Wednesday, March 08, 2006

Musing and Math

The Big Cat and I are sharing a can of peas and surfing the Internet (because everybody else has friends and I had three hot toddies at Kate's). BC is not so much eating his peas as batting them around on the kitchen floor, but I think he may have consumed one or two. If not, I'll find them all under the oven in a few months. We used to do this at our apartment in IB, only it was kidney beans and video games. Special K just chewed us out and left the room so she didn't have to witness such a frivolous waste of time and canned vegetables.

I have things to do, really. Just nothing I feel like getting after. Maybe I'll go to bed. Yeah, that sounds good. I read three chapters on Fluoridation today. I have words like hydrofluosilicic acid and gravity feed floating around in my head. No wonder I can hardly complete a sentence, much less make one up that would be enjoyable to read.

And now I've decided to tell you how to come up with the amount of fluoride (sodium fluoride) a hypothetical plant might use in gallons per day. You take your daily flow (for instance, 6 million gallons per day), multiply it by the desired dose (1.2 mg/L or 1.2 parts per million, either way), and divide the result by the concentration of flouride you're using (a solution of 20% fluoride, say). You're going to need 36 gallons of fluoride a day, and that's going to cost you.

Say you decide to fluoridate your water (despite the astonishing number of anti-fluoridation organizations whose pages you can access on the Internet, and no I don't know if they're right or wrong- all I know is I have fantastic teeth and no detectable adverse health effects to speak of after growing up drinking fluoridated water). You need to know how long it's going to take that fluoridated water to move through your plant. You need to calculate detention time! That's right. Say you have a sedimentation basin that's 200'x140' and 11' deep. That's 308,000 cubic feet. Multiply that number by 7.48 to find out how many gallons it holds (2,303,840). Do the same for your 12 filters that are each 10'x20'x8' (1,600 x 12 = 19,200 cubic feet, x 7.48 = 143,616 gallons).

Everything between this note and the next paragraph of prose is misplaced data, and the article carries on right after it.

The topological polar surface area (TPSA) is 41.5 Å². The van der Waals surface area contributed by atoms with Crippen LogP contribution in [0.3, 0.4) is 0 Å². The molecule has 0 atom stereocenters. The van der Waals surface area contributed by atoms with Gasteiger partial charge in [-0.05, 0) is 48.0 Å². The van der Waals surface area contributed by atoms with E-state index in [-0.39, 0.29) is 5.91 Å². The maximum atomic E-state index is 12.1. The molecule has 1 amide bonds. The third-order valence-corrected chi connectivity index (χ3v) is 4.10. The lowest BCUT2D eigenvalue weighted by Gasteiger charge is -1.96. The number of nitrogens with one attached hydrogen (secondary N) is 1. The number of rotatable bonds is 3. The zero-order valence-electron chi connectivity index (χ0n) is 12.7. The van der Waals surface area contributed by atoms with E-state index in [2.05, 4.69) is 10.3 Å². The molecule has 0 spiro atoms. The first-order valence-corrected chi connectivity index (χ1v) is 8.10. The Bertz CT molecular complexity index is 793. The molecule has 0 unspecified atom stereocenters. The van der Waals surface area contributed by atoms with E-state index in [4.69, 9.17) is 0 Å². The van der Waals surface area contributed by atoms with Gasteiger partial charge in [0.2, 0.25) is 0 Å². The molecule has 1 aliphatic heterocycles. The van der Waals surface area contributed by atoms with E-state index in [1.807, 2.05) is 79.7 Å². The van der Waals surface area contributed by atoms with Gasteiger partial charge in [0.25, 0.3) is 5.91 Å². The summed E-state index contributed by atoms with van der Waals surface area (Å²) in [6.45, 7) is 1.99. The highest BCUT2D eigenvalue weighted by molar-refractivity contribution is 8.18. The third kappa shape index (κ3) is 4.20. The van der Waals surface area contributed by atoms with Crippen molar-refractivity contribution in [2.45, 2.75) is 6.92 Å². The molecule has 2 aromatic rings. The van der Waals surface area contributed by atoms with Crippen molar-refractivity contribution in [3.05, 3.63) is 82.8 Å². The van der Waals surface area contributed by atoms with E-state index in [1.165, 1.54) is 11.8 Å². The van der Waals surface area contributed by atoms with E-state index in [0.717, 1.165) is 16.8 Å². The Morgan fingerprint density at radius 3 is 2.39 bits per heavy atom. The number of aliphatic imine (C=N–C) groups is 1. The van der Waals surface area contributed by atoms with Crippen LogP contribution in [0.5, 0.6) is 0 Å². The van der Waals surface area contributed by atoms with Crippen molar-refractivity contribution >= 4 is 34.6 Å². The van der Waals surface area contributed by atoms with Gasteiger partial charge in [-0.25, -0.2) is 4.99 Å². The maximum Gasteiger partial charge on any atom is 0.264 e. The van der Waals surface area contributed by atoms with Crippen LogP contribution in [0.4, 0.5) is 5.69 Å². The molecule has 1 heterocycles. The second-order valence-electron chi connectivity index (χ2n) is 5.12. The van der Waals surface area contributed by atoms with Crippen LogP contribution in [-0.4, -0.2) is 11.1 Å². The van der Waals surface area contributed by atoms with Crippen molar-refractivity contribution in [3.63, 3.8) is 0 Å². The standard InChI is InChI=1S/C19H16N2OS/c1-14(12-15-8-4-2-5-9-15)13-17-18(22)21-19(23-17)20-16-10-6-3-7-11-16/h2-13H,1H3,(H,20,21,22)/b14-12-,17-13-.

So altogether your plant holds 2,447,456 gallons of water at any given time. Say you have a flow of 3.5 million gallons per day. Divide by 1,440 (minutes in a day) to get gallons per minute (2,430) and divide that number into your total capacity (2,447,456, remember?). Did everybody get 1007? Divide by 60 (minutes in an hour). It's going to take that fluoridated water 16.8 hours to move through your plant. You'd better be there when it does to check your fluoride level; send overdosed fluoridated water out into the distribution system and you're going to have some serious explaining to do.

One more thing, because I'm on a roll. This morning I had to check the dosage of polymer (Polyaluminum Chloride 8157) we're treating our water with. I timed the feed and got 110 milliliters. I multiplied that by 1.26 (specific gravity of 8157), multiplied that by 1440 (minutes in a day), divided that by 3785 (converts milliliters to mg/L or ppm) and divided that by our flow, which is about 1.8 million gallons per day. Anybody? 29.2 mg/L. Which is enough to handle the milky water coming in from the river, which is thawing open now. Do you know how much cow manure is in the water you drink before somebody bothers to take it out?

Like Bekah said
the other day when I mentioned how vile cows are: "I don't care; I love beef. I hope there's beef in heaven. Beef and chocolate." She has a point. And clearly, motherhood agrees with the woman.


Blogger Shepcat said...

To quote Chevy Chase as Gerald Ford: "It was my understanding that there would be no math…"

I'm totally cheating off your paper come quiz time.

March 8, 2006 at 10:51 PM  
Anonymous christmas angel said...

"Bah, you morons!" to those anti-flouridation organizations! I'm almost 30 years old (in 21 days - OMG!!!) and have never had a cavity in my life...what the heck to they know? They can just bite me, though their teeth would break and then I would bite back and mine would not! Although, I must say that I'm so glad you (and others like you) can do the math because I don't really want adverse health effects from having too much flouride. It's all about the quantities, baby!

March 9, 2006 at 10:02 AM  
Blogger A said...

I didn't really think about the math when I took the job, but I'm finding it refreshing.

Exactly. I'm all for it. I think the long-term adverse affects weigh far less than the short-term benefits.

March 9, 2006 at 12:13 PM  

Post a Comment

Subscribe to Post Comments [Atom]

Links to this post:

Create a Link

<< Home